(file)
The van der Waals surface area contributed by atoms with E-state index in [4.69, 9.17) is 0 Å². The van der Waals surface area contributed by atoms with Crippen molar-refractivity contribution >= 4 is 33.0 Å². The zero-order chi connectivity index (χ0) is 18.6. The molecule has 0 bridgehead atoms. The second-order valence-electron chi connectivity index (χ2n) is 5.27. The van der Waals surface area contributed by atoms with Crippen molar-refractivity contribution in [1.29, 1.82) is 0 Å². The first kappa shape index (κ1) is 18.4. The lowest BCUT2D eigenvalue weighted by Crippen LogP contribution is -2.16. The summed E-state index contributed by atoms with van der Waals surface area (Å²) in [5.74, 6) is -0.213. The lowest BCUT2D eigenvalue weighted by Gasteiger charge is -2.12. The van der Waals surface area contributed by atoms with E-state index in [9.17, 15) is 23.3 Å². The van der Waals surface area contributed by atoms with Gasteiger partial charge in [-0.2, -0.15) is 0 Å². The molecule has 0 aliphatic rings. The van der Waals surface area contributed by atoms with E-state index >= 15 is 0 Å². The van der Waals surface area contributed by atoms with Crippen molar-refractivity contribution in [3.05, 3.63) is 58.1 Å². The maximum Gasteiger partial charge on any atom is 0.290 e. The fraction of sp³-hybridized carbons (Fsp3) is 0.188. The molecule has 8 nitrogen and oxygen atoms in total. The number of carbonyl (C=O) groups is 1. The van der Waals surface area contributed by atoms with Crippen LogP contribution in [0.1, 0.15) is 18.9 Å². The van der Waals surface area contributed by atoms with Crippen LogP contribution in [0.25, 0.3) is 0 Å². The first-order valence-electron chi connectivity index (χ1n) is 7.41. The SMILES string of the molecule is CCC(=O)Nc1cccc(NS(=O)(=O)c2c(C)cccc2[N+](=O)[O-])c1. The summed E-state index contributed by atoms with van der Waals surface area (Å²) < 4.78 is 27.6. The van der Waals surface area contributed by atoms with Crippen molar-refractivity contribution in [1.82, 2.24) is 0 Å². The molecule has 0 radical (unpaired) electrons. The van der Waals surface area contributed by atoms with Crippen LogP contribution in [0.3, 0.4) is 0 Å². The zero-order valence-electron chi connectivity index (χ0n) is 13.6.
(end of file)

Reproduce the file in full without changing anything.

The van der Waals surface area contributed by atoms with E-state index in [4.69, 9.17) is 0 Å². The van der Waals surface area contributed by atoms with Crippen molar-refractivity contribution >= 4 is 33.0 Å². The zero-order chi connectivity index (χ0) is 18.6. The molecule has 0 bridgehead atoms. The second-order valence-electron chi connectivity index (χ2n) is 5.27. The van der Waals surface area contributed by atoms with Crippen molar-refractivity contribution in [1.29, 1.82) is 0 Å². The first kappa shape index (κ1) is 18.4. The lowest BCUT2D eigenvalue weighted by Crippen LogP contribution is -2.16. The summed E-state index contributed by atoms with van der Waals surface area (Å²) in [5.74, 6) is -0.213. The lowest BCUT2D eigenvalue weighted by Gasteiger charge is -2.12. The van der Waals surface area contributed by atoms with E-state index in [9.17, 15) is 23.3 Å². The van der Waals surface area contributed by atoms with Gasteiger partial charge in [-0.2, -0.15) is 0 Å². The molecule has 0 aliphatic rings. The van der Waals surface area contributed by atoms with E-state index >= 15 is 0 Å². The van der Waals surface area contributed by atoms with Crippen molar-refractivity contribution in [3.05, 3.63) is 58.1 Å². The maximum Gasteiger partial charge on any atom is 0.290 e. The fraction of sp³-hybridized carbons (Fsp3) is 0.188. The molecule has 8 nitrogen and oxygen atoms in total. The number of carbonyl (C=O) groups is 1. The van der Waals surface area contributed by atoms with Crippen LogP contribution in [0.1, 0.15) is 18.9 Å². The van der Waals surface area contributed by atoms with Crippen LogP contribution in [0.25, 0.3) is 0 Å². The first-order valence-electron chi connectivity index (χ1n) is 7.41. The SMILES string of the molecule is CCC(=O)Nc1cccc(NS(=O)(=O)c2c(C)cccc2[N+](=O)[O-])c1. The summed E-state index contributed by atoms with van der Waals surface area (Å²) < 4.78 is 27.6. The van der Waals surface area contributed by atoms with Crippen molar-refractivity contribution in [1.82, 2.24) is 0 Å². The molecule has 0 radical (unpaired) electrons. The van der Waals surface area contributed by atoms with Crippen LogP contribution in [0.3, 0.4) is 0 Å². The zero-order valence-electron chi connectivity index (χ0n) is 13.6.